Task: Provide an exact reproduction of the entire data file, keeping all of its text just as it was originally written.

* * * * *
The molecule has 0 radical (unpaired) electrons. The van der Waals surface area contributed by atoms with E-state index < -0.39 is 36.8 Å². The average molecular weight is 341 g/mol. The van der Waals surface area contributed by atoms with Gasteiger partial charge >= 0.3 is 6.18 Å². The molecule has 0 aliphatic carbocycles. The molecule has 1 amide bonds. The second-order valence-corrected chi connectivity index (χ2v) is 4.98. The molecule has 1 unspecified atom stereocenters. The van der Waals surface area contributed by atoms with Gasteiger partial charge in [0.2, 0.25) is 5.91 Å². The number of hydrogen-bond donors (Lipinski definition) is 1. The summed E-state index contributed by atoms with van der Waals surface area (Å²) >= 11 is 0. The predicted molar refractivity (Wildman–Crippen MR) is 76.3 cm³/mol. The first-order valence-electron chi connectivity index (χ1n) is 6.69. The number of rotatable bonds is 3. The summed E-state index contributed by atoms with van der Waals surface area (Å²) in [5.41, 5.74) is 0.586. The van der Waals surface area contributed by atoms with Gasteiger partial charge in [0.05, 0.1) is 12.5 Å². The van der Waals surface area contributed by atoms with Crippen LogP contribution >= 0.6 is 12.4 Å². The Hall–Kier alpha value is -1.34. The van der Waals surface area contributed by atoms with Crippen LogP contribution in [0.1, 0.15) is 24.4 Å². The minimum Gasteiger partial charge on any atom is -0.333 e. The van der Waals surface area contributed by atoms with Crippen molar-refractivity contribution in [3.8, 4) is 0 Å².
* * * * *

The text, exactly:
The molecule has 0 radical (unpaired) electrons. The van der Waals surface area contributed by atoms with E-state index < -0.39 is 36.8 Å². The average molecular weight is 341 g/mol. The van der Waals surface area contributed by atoms with Gasteiger partial charge >= 0.3 is 6.18 Å². The molecule has 0 aliphatic carbocycles. The molecule has 1 amide bonds. The second-order valence-corrected chi connectivity index (χ2v) is 4.98. The molecule has 1 unspecified atom stereocenters. The van der Waals surface area contributed by atoms with Gasteiger partial charge in [0.2, 0.25) is 5.91 Å². The number of hydrogen-bond donors (Lipinski definition) is 1. The summed E-state index contributed by atoms with van der Waals surface area (Å²) >= 11 is 0. The predicted molar refractivity (Wildman–Crippen MR) is 76.3 cm³/mol. The first-order valence-electron chi connectivity index (χ1n) is 6.69. The number of rotatable bonds is 3. The summed E-state index contributed by atoms with van der Waals surface area (Å²) in [5.41, 5.74) is 0.586. The van der Waals surface area contributed by atoms with Gasteiger partial charge in [0.05, 0.1) is 12.5 Å². The van der Waals surface area contributed by atoms with Crippen LogP contribution >= 0.6 is 12.4 Å². The Hall–Kier alpha value is -1.34. The van der Waals surface area contributed by atoms with Crippen LogP contribution in [0.1, 0.15) is 24.4 Å². The minimum Gasteiger partial charge on any atom is -0.333 e. The van der Waals surface area contributed by atoms with Crippen molar-refractivity contribution in [3.8, 4) is 0 Å².